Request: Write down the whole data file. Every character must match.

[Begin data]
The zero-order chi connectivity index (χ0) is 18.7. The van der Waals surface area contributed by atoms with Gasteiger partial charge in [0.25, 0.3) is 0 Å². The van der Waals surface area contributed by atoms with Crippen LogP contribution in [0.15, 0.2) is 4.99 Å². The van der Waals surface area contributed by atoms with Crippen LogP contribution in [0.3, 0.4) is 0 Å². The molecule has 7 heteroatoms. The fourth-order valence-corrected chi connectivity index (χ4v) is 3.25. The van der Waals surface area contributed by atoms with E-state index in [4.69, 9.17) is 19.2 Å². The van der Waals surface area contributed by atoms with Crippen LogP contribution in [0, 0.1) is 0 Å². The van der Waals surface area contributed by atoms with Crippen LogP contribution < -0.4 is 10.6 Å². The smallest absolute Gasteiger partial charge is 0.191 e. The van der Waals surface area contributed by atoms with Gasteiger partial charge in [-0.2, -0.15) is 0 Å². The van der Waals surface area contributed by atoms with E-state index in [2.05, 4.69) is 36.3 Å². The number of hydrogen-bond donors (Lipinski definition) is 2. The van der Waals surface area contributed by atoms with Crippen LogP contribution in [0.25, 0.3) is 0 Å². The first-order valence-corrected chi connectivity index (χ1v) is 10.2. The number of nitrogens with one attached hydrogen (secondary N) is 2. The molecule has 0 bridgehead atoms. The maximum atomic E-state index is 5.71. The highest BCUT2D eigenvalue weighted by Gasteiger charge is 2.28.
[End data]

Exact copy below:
The zero-order chi connectivity index (χ0) is 18.7. The van der Waals surface area contributed by atoms with Gasteiger partial charge in [0.25, 0.3) is 0 Å². The van der Waals surface area contributed by atoms with Crippen LogP contribution in [0.15, 0.2) is 4.99 Å². The van der Waals surface area contributed by atoms with Crippen LogP contribution in [0.3, 0.4) is 0 Å². The molecule has 7 heteroatoms. The fourth-order valence-corrected chi connectivity index (χ4v) is 3.25. The van der Waals surface area contributed by atoms with E-state index in [4.69, 9.17) is 19.2 Å². The van der Waals surface area contributed by atoms with Crippen LogP contribution in [0, 0.1) is 0 Å². The van der Waals surface area contributed by atoms with Crippen LogP contribution < -0.4 is 10.6 Å². The smallest absolute Gasteiger partial charge is 0.191 e. The van der Waals surface area contributed by atoms with Gasteiger partial charge in [-0.2, -0.15) is 0 Å². The van der Waals surface area contributed by atoms with E-state index in [2.05, 4.69) is 36.3 Å². The number of hydrogen-bond donors (Lipinski definition) is 2. The van der Waals surface area contributed by atoms with Crippen LogP contribution in [0.25, 0.3) is 0 Å². The first-order valence-corrected chi connectivity index (χ1v) is 10.2. The number of nitrogens with one attached hydrogen (secondary N) is 2. The molecule has 0 bridgehead atoms. The maximum atomic E-state index is 5.71. The highest BCUT2D eigenvalue weighted by Gasteiger charge is 2.28.